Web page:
Obama and Trump were perfectly entitled to comment on Brexit because it impacts on their economies; commenting on the political process in an ally, is a no, no.
Last edited by nulli tertius; 9 months ago
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Apachecow
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Do you see the irony - "should the US president talk about UK politics", I know I'll start a thread asking about US politics?!

Of course he should.
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barnetlad
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He is supporting a US born person to be the UK Prime Minister. He supports a man with little or no morals when it comes to behaviour towards women. He supports a man who has angered Iran. Seems at least he is consistent with his own values and behaviour.

I think our interference in US politics should be over gun control. Make our views clear.
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Notoriety
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Well, he's a famed gum-flapper of the highest order. It is more foolish to think that he has an informed opinion about BoJo or British politics, i.e. to give his senility rants any attention whatsoever.
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aliferra
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(Original post by Apachecow)
Do you see the irony - "should the US president talk about UK politics", I know I'll start a thread asking about US politics?!

Of course he should.
There is a difference between maintaining a political view, whether these be left or right wing, and intentionally seeking to influence British voters by commenting on candidates for leadership, including Nigel Farage anr Boris Johnson. 'Talking about' British Politics and making a decision to attempt to influence voters by identifying individuals and their parties, are two very different things.
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ColinDent
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(Original post by clickypen)
I think it is at the very least unproffessional, because if Boris doesn't win then the next PM will know that Trump doesn't think they were the best option for the job.

Obama did weigh in on Brexit in the past, albeit on the remain side - https://www.theguardian.com/politics...or-trade-talks . He was, of course, heavily criticised for this by those campaigning to Leave.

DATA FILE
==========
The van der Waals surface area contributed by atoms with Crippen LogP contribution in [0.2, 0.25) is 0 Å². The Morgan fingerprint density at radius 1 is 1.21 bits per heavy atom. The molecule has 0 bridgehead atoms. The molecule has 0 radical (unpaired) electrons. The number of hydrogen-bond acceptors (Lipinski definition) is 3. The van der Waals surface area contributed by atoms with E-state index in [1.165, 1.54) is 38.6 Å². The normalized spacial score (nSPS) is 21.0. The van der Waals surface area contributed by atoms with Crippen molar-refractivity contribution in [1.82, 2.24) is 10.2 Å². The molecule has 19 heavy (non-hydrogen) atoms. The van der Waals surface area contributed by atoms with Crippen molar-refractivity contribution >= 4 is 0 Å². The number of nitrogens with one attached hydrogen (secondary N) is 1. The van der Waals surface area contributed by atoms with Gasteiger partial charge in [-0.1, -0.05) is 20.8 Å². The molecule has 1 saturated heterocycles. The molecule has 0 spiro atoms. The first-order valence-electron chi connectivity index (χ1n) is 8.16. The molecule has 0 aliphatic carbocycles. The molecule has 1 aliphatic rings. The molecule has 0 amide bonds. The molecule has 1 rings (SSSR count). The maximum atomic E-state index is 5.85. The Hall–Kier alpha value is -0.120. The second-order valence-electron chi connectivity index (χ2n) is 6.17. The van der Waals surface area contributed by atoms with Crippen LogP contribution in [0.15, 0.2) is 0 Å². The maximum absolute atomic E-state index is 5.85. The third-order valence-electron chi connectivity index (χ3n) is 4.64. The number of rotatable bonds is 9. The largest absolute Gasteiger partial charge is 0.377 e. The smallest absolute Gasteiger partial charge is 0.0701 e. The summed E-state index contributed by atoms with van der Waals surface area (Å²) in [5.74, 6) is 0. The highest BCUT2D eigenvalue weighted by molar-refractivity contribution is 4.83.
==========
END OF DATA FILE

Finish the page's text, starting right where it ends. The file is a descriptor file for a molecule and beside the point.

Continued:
However, imo Obama was less in the wrong, for the simple fact that it is likely he was more informed on the Brexit debate than Trump is on the leadership election. I don't believe that Trump has weighed up the pros and cons of all of the candidates and, after measured debate with his advisors, concluded Boris was the best option.
You are correct, Obama was extremely well informed on all matters brexit, by his pal Cameron.

https://news.sky.com/story/cameron-p...rning-11423669

What's good for the goose and all that.
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ColinDent
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(Original post by aliferra)
There is a difference between maintaining a political view, whether these be left or right wing, and intentionally seeking to influence British voters by commenting on candidates for leadership, including Nigel Farage anr Boris Johnson. 'Talking about' British Politics and making a decision to attempt to influence voters by identifying individuals and their parties, are two very different things.
Please see post #10.
Here's a less "right wing" version for you.

https://www.mirror.co.uk/news/politi...obama-12836776
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Unexpectedly
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Yes, he should, but only if our politicians can comment on issues in the US like gun control without him throwing his toys out the pram.
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clickypen
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(Original post by ColinDent)
You are correct, Obama was extremely well informed on all matters brexit, by his pal Cameron.

https://news.sky.com/story/cameron-p...rning-11423669

What's good for the goose and all that.